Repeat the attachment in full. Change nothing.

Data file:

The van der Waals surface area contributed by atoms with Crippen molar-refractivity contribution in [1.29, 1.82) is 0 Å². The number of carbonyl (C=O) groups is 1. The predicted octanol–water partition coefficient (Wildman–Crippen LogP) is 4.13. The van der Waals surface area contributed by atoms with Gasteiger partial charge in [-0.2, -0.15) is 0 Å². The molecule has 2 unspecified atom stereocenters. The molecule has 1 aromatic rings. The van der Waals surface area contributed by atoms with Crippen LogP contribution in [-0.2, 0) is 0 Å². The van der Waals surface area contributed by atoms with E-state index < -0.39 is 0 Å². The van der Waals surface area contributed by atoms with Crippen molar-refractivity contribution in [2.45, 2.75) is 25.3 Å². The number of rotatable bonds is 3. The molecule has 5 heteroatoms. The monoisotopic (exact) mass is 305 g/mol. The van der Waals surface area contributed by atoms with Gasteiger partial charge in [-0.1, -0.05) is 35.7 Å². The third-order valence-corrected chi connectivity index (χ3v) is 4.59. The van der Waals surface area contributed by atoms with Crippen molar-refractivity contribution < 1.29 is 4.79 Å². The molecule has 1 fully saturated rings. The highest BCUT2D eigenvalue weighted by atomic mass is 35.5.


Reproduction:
The van der Waals surface area contributed by atoms with Crippen molar-refractivity contribution in [1.29, 1.82) is 0 Å². The number of carbonyl (C=O) groups is 1. The predicted octanol–water partition coefficient (Wildman–Crippen LogP) is 4.13. The van der Waals surface area contributed by atoms with Gasteiger partial charge in [-0.2, -0.15) is 0 Å². The molecule has 2 unspecified atom stereocenters. The molecule has 1 aromatic rings. The van der Waals surface area contributed by atoms with Crippen LogP contribution in [-0.2, 0) is 0 Å². The van der Waals surface area contributed by atoms with E-state index < -0.39 is 0 Å². The van der Waals surface area contributed by atoms with Crippen molar-refractivity contribution in [2.45, 2.75) is 25.3 Å². The number of rotatable bonds is 3. The molecule has 5 heteroatoms. The monoisotopic (exact) mass is 305 g/mol. The van der Waals surface area contributed by atoms with Gasteiger partial charge in [-0.1, -0.05) is 35.7 Å². The third-order valence-corrected chi connectivity index (χ3v) is 4.59. The van der Waals surface area contributed by atoms with Crippen molar-refractivity contribution < 1.29 is 4.79 Å². The molecule has 1 fully saturated rings. The highest BCUT2D eigenvalue weighted by atomic mass is 35.5.